• Overtime Pay: An employee who works more than 40 hours per week must be paid for overtime unless they fall under the management category. Meanwhile, companies that intend to use overtime on a regular basis should provide a written agreement between employees and management commonly referred to as “article 36″ and submit it to Labour Standards Inspection Office on a yearly basis.
  • Short-/Long-Term Leave
    • Maternity – Guaranteed maternity leave in the country covers a period six weeks before the expected delivery date to eight weeks after giving birth. The employee may return to work earlier after getting approval from her physician.
    • Compensation during Maternity Leave: The employee salary shall be covered by the social insurance up to a maximum of two-thirds of the employee’s salary.

Should the company decide to provide a certain amount of payment during this period, the amount covered by the social insurance office will be lowered in combination with the company’s share only to meet the two-thirds of the base pay limit.

  • Child Care – This applies to both male and female parents. Child care leave begins from the day after the maternity leave ends (i.e. 8 weeks after the birth date), to the day before the child reaches the age of 1. If the employee’s spouse is also on child care leave, the child care leave may be extended up to when the child reaches the age of 1 year and 2 months. The duration each parent may take child care leave should not, however, exceed one year.
  • Compensation during Child Care Leave: Payment for this type of leave will be shouldered by the labour insurance.

The company may contribute a certain amount of payment during this period; the total amount, however, should not exceed 2/3 of the employee’s base salary.

  • Additional Paid Leaves Granted by Companies: Special leave grants decided upon and approved by companies.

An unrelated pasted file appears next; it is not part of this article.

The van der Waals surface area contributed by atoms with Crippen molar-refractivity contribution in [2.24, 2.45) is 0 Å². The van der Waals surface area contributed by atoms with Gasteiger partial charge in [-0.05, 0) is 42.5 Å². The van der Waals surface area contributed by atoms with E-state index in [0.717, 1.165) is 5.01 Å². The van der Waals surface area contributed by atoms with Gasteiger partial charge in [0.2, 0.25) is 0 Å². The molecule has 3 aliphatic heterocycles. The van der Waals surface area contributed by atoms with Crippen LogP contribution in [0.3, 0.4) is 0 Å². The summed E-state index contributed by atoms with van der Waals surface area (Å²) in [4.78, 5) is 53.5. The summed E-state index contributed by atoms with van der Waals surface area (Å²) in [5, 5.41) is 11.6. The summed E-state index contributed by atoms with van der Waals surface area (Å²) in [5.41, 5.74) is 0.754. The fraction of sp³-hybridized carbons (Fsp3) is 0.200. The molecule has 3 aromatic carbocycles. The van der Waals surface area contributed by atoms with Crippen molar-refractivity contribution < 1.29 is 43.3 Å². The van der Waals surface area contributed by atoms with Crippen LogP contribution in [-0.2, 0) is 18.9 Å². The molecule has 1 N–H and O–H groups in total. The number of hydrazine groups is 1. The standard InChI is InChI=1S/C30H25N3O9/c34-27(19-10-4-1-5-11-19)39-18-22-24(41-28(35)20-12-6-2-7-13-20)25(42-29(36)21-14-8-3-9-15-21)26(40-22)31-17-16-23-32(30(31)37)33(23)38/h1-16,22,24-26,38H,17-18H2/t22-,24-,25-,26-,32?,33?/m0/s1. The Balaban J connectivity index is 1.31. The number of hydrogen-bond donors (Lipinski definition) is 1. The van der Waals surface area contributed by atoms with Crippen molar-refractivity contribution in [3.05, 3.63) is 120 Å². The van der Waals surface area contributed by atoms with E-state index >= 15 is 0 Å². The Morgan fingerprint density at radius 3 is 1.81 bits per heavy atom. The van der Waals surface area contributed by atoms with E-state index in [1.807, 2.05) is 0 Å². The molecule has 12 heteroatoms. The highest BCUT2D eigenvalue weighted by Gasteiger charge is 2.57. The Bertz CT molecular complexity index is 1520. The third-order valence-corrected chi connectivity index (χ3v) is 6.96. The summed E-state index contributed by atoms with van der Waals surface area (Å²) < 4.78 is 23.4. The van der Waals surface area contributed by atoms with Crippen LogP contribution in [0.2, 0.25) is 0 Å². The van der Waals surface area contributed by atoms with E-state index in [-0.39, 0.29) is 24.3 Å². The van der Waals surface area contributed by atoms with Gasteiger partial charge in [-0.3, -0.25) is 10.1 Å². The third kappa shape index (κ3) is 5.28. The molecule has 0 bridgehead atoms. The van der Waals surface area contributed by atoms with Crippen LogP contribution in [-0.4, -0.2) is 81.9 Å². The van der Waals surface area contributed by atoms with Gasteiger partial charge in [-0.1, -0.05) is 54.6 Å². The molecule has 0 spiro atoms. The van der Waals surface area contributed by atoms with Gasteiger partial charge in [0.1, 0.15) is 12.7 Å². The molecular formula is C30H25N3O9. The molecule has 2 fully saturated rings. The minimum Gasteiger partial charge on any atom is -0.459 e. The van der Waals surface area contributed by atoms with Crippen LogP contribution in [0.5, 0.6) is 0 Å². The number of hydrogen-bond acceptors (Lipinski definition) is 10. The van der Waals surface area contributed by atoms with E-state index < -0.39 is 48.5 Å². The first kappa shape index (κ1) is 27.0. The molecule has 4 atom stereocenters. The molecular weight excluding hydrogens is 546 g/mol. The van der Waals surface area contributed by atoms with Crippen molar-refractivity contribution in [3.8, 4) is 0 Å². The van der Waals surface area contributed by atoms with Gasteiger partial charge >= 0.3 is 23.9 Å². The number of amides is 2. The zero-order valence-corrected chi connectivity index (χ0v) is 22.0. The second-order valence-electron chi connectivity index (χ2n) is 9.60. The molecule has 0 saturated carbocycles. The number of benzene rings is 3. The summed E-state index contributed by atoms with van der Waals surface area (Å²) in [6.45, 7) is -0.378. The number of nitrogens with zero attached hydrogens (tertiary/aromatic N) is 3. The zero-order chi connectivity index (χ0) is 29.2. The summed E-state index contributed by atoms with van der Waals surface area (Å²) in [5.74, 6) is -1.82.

• Bereavement Leave:
      • Death of a parent, spouse or child: up to five days
      • Death of a grandparent, grandchild, sibling, child’s spouse, or spouse’s parent/s: up to three days.
      • In both cases where the employee is the chief mourner, or the person in charge of arranging the funeral service, an additional two (2) days leave are given.
    • Leave to Attend Buddhist Memorial Services: For the first year memorial service of a deceased parent, spouse, or child. One day only.
    • Leave for Marriage (five days)
    • Leave for Jury Service: An employee who has been elected as juror and is required to show up on court is granted a set number of days from the company.
    • Public Work Leave: The approved number of days granted by the company for an employee to carry out public office duties.

Since the base pay in the country is considered relatively low compared to other countries’ standards, the benefits in terms of allowances greatly make up for this. To know more about labour standards in Japan, you may check out the Ministry of Health, Labour, and Welfare’s (MHLW) website.

Disclaimer: The details posted on this article are intended for information-sharing only. Should you have any concerns or inquiries regarding your pay and employee benefits, you must raise this with your company’s HR or employer.